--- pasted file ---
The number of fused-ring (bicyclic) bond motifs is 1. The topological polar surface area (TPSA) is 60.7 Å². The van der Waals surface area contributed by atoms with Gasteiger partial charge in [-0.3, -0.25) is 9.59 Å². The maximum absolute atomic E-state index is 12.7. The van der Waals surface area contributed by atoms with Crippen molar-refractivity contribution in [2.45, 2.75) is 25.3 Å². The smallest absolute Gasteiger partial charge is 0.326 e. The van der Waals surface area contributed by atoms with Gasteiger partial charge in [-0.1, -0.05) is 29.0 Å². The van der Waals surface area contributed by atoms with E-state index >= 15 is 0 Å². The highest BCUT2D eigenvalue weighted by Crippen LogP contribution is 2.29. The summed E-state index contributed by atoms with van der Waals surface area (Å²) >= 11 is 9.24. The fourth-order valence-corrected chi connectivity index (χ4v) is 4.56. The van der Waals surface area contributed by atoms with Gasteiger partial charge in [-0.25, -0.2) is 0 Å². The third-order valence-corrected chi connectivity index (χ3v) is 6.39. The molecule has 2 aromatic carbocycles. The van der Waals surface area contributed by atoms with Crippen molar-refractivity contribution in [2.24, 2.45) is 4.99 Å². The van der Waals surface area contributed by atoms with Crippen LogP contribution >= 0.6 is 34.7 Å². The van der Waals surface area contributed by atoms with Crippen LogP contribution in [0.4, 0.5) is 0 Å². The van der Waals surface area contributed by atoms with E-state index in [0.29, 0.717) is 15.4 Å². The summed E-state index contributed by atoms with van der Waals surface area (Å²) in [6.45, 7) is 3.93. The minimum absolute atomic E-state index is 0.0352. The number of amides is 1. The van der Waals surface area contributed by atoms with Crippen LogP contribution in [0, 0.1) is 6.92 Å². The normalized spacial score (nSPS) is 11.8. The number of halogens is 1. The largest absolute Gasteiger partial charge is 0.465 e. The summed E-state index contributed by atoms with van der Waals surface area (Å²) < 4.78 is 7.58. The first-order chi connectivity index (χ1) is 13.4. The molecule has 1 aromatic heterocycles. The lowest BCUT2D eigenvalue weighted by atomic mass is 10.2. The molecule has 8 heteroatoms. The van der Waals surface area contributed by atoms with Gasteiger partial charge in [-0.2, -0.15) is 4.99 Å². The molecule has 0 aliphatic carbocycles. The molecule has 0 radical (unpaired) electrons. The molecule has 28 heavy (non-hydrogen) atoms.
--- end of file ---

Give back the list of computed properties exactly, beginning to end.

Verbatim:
The number of fused-ring (bicyclic) bond motifs is 1. The topological polar surface area (TPSA) is 60.7 Å². The van der Waals surface area contributed by atoms with Gasteiger partial charge in [-0.3, -0.25) is 9.59 Å². The maximum absolute atomic E-state index is 12.7. The van der Waals surface area contributed by atoms with Crippen molar-refractivity contribution in [2.45, 2.75) is 25.3 Å². The smallest absolute Gasteiger partial charge is 0.326 e. The van der Waals surface area contributed by atoms with Gasteiger partial charge in [-0.1, -0.05) is 29.0 Å². The van der Waals surface area contributed by atoms with E-state index >= 15 is 0 Å². The highest BCUT2D eigenvalue weighted by Crippen LogP contribution is 2.29. The summed E-state index contributed by atoms with van der Waals surface area (Å²) >= 11 is 9.24. The fourth-order valence-corrected chi connectivity index (χ4v) is 4.56. The van der Waals surface area contributed by atoms with Gasteiger partial charge in [-0.25, -0.2) is 0 Å². The third-order valence-corrected chi connectivity index (χ3v) is 6.39. The molecule has 2 aromatic carbocycles. The van der Waals surface area contributed by atoms with Crippen molar-refractivity contribution in [2.24, 2.45) is 4.99 Å². The van der Waals surface area contributed by atoms with Crippen LogP contribution >= 0.6 is 34.7 Å². The van der Waals surface area contributed by atoms with Crippen LogP contribution in [0.4, 0.5) is 0 Å². The van der Waals surface area contributed by atoms with E-state index in [0.29, 0.717) is 15.4 Å². The summed E-state index contributed by atoms with van der Waals surface area (Å²) in [6.45, 7) is 3.93. The minimum absolute atomic E-state index is 0.0352. The number of amides is 1. The van der Waals surface area contributed by atoms with Crippen LogP contribution in [0, 0.1) is 6.92 Å². The normalized spacial score (nSPS) is 11.8. The number of halogens is 1. The largest absolute Gasteiger partial charge is 0.465 e. The summed E-state index contributed by atoms with van der Waals surface area (Å²) < 4.78 is 7.58. The first-order chi connectivity index (χ1) is 13.4. The molecule has 1 aromatic heterocycles. The lowest BCUT2D eigenvalue weighted by atomic mass is 10.2. The molecule has 8 heteroatoms. The van der Waals surface area contributed by atoms with Gasteiger partial charge in [-0.2, -0.15) is 4.99 Å². The molecule has 0 aliphatic carbocycles. The molecule has 0 radical (unpaired) electrons. The molecule has 28 heavy (non-hydrogen) atoms.